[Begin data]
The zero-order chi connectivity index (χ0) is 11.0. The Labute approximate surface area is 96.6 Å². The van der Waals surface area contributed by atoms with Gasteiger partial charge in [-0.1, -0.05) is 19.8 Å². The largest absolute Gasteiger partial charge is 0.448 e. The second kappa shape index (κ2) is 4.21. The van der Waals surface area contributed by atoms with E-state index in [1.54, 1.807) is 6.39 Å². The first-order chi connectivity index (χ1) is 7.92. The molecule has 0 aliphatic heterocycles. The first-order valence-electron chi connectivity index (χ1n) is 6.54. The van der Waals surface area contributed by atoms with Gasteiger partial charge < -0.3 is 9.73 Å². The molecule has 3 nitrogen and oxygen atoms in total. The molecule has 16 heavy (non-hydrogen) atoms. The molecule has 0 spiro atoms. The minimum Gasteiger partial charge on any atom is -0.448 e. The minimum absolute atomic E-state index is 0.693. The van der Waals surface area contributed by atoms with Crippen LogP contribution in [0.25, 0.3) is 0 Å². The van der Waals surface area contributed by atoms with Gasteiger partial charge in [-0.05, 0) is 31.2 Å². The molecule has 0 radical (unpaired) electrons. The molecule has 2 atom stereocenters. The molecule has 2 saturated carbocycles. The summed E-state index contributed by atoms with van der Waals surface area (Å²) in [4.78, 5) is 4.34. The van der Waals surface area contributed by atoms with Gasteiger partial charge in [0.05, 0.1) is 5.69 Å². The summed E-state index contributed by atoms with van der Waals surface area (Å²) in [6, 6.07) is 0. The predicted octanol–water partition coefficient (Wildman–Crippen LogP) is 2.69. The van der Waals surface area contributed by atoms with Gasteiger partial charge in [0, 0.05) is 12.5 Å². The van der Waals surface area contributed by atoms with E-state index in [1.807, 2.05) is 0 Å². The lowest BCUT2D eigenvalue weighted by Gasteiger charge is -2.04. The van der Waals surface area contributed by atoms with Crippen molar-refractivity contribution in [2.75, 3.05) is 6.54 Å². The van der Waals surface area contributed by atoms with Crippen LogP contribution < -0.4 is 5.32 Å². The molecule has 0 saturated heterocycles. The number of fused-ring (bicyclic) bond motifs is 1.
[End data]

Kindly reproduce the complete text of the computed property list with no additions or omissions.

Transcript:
The zero-order chi connectivity index (χ0) is 11.0. The Labute approximate surface area is 96.6 Å². The van der Waals surface area contributed by atoms with Gasteiger partial charge in [-0.1, -0.05) is 19.8 Å². The largest absolute Gasteiger partial charge is 0.448 e. The second kappa shape index (κ2) is 4.21. The van der Waals surface area contributed by atoms with E-state index in [1.54, 1.807) is 6.39 Å². The first-order chi connectivity index (χ1) is 7.92. The molecule has 0 aliphatic heterocycles. The first-order valence-electron chi connectivity index (χ1n) is 6.54. The van der Waals surface area contributed by atoms with Gasteiger partial charge < -0.3 is 9.73 Å². The molecule has 3 nitrogen and oxygen atoms in total. The molecule has 16 heavy (non-hydrogen) atoms. The molecule has 0 spiro atoms. The minimum Gasteiger partial charge on any atom is -0.448 e. The minimum absolute atomic E-state index is 0.693. The van der Waals surface area contributed by atoms with Crippen LogP contribution in [0.25, 0.3) is 0 Å². The van der Waals surface area contributed by atoms with Gasteiger partial charge in [-0.05, 0) is 31.2 Å². The molecule has 0 radical (unpaired) electrons. The molecule has 2 atom stereocenters. The molecule has 2 saturated carbocycles. The summed E-state index contributed by atoms with van der Waals surface area (Å²) in [4.78, 5) is 4.34. The van der Waals surface area contributed by atoms with Gasteiger partial charge in [0.05, 0.1) is 5.69 Å². The summed E-state index contributed by atoms with van der Waals surface area (Å²) in [6, 6.07) is 0. The predicted octanol–water partition coefficient (Wildman–Crippen LogP) is 2.69. The van der Waals surface area contributed by atoms with Gasteiger partial charge in [0, 0.05) is 12.5 Å². The van der Waals surface area contributed by atoms with E-state index in [1.807, 2.05) is 0 Å². The lowest BCUT2D eigenvalue weighted by Gasteiger charge is -2.04. The van der Waals surface area contributed by atoms with Crippen molar-refractivity contribution in [2.75, 3.05) is 6.54 Å². The van der Waals surface area contributed by atoms with Crippen LogP contribution < -0.4 is 5.32 Å². The molecule has 0 saturated heterocycles. The number of fused-ring (bicyclic) bond motifs is 1.